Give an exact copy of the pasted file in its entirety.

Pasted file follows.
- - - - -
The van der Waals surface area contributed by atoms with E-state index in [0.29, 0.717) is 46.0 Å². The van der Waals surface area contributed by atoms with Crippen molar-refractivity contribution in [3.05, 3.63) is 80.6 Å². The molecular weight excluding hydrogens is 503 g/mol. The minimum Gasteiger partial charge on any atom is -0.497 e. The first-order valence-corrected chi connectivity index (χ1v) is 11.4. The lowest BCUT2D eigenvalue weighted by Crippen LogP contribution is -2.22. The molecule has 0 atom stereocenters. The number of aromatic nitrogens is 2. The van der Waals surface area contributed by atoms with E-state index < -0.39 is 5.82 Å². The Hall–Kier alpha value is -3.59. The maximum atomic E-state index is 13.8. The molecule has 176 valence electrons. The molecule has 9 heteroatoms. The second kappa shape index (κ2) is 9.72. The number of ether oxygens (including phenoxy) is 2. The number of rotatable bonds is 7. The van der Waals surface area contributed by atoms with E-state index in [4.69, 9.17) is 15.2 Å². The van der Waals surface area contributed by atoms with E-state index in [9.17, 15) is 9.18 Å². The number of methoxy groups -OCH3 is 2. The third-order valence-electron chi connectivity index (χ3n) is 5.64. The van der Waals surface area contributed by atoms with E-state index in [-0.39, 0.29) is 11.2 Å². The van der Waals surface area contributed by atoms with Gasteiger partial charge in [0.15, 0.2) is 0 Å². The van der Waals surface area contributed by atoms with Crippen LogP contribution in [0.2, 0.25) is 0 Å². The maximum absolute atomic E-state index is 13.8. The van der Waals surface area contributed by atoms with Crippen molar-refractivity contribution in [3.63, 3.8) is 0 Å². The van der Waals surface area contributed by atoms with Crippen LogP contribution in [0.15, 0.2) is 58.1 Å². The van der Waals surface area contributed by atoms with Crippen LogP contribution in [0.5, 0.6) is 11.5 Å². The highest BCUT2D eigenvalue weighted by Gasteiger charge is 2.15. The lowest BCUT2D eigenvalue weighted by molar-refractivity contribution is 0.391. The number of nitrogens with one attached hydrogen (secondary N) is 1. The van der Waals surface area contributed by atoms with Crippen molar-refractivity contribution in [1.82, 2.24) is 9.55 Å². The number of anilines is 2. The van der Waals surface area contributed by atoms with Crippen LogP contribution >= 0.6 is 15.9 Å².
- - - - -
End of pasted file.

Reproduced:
The van der Waals surface area contributed by atoms with E-state index in [0.29, 0.717) is 46.0 Å². The van der Waals surface area contributed by atoms with Crippen molar-refractivity contribution in [3.05, 3.63) is 80.6 Å². The molecular weight excluding hydrogens is 503 g/mol. The minimum Gasteiger partial charge on any atom is -0.497 e. The first-order valence-corrected chi connectivity index (χ1v) is 11.4. The lowest BCUT2D eigenvalue weighted by Crippen LogP contribution is -2.22. The molecule has 0 atom stereocenters. The number of aromatic nitrogens is 2. The van der Waals surface area contributed by atoms with E-state index < -0.39 is 5.82 Å². The Hall–Kier alpha value is -3.59. The maximum atomic E-state index is 13.8. The molecule has 176 valence electrons. The molecule has 9 heteroatoms. The second kappa shape index (κ2) is 9.72. The number of ether oxygens (including phenoxy) is 2. The number of rotatable bonds is 7. The van der Waals surface area contributed by atoms with E-state index in [4.69, 9.17) is 15.2 Å². The van der Waals surface area contributed by atoms with E-state index in [9.17, 15) is 9.18 Å². The number of methoxy groups -OCH3 is 2. The third-order valence-electron chi connectivity index (χ3n) is 5.64. The van der Waals surface area contributed by atoms with E-state index in [-0.39, 0.29) is 11.2 Å². The van der Waals surface area contributed by atoms with Gasteiger partial charge in [0.15, 0.2) is 0 Å². The van der Waals surface area contributed by atoms with Crippen LogP contribution in [0.2, 0.25) is 0 Å². The maximum absolute atomic E-state index is 13.8. The van der Waals surface area contributed by atoms with Crippen molar-refractivity contribution in [3.63, 3.8) is 0 Å². The van der Waals surface area contributed by atoms with Crippen LogP contribution in [0.15, 0.2) is 58.1 Å². The van der Waals surface area contributed by atoms with Crippen LogP contribution in [0.5, 0.6) is 11.5 Å². The highest BCUT2D eigenvalue weighted by Gasteiger charge is 2.15. The lowest BCUT2D eigenvalue weighted by molar-refractivity contribution is 0.391. The number of nitrogens with one attached hydrogen (secondary N) is 1. The van der Waals surface area contributed by atoms with Crippen molar-refractivity contribution in [1.82, 2.24) is 9.55 Å². The number of anilines is 2. The van der Waals surface area contributed by atoms with Crippen LogP contribution >= 0.6 is 15.9 Å².